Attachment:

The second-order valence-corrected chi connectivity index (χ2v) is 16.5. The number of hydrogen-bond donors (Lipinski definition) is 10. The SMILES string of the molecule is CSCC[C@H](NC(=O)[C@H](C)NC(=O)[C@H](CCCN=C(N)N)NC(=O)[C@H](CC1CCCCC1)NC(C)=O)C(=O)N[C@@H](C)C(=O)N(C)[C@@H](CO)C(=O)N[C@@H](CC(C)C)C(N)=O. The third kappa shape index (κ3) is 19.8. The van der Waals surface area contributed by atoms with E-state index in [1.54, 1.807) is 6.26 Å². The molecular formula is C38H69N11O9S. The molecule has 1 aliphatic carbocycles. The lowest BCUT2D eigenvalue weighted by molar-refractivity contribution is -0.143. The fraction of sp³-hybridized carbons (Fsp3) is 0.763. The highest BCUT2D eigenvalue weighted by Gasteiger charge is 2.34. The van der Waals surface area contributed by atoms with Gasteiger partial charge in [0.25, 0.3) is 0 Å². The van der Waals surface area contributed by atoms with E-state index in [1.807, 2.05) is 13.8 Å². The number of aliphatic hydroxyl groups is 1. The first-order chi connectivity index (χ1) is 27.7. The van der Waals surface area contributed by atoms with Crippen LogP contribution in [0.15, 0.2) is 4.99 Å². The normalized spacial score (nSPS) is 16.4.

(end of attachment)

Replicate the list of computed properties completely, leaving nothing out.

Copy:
The second-order valence-corrected chi connectivity index (χ2v) is 16.5. The number of hydrogen-bond donors (Lipinski definition) is 10. The SMILES string of the molecule is CSCC[C@H](NC(=O)[C@H](C)NC(=O)[C@H](CCCN=C(N)N)NC(=O)[C@H](CC1CCCCC1)NC(C)=O)C(=O)N[C@@H](C)C(=O)N(C)[C@@H](CO)C(=O)N[C@@H](CC(C)C)C(N)=O. The third kappa shape index (κ3) is 19.8. The van der Waals surface area contributed by atoms with E-state index in [1.54, 1.807) is 6.26 Å². The molecular formula is C38H69N11O9S. The molecule has 1 aliphatic carbocycles. The lowest BCUT2D eigenvalue weighted by molar-refractivity contribution is -0.143. The fraction of sp³-hybridized carbons (Fsp3) is 0.763. The highest BCUT2D eigenvalue weighted by Gasteiger charge is 2.34. The van der Waals surface area contributed by atoms with Gasteiger partial charge in [0.25, 0.3) is 0 Å². The van der Waals surface area contributed by atoms with E-state index in [1.807, 2.05) is 13.8 Å². The number of aliphatic hydroxyl groups is 1. The first-order chi connectivity index (χ1) is 27.7. The van der Waals surface area contributed by atoms with Crippen LogP contribution in [0.15, 0.2) is 4.99 Å². The normalized spacial score (nSPS) is 16.4.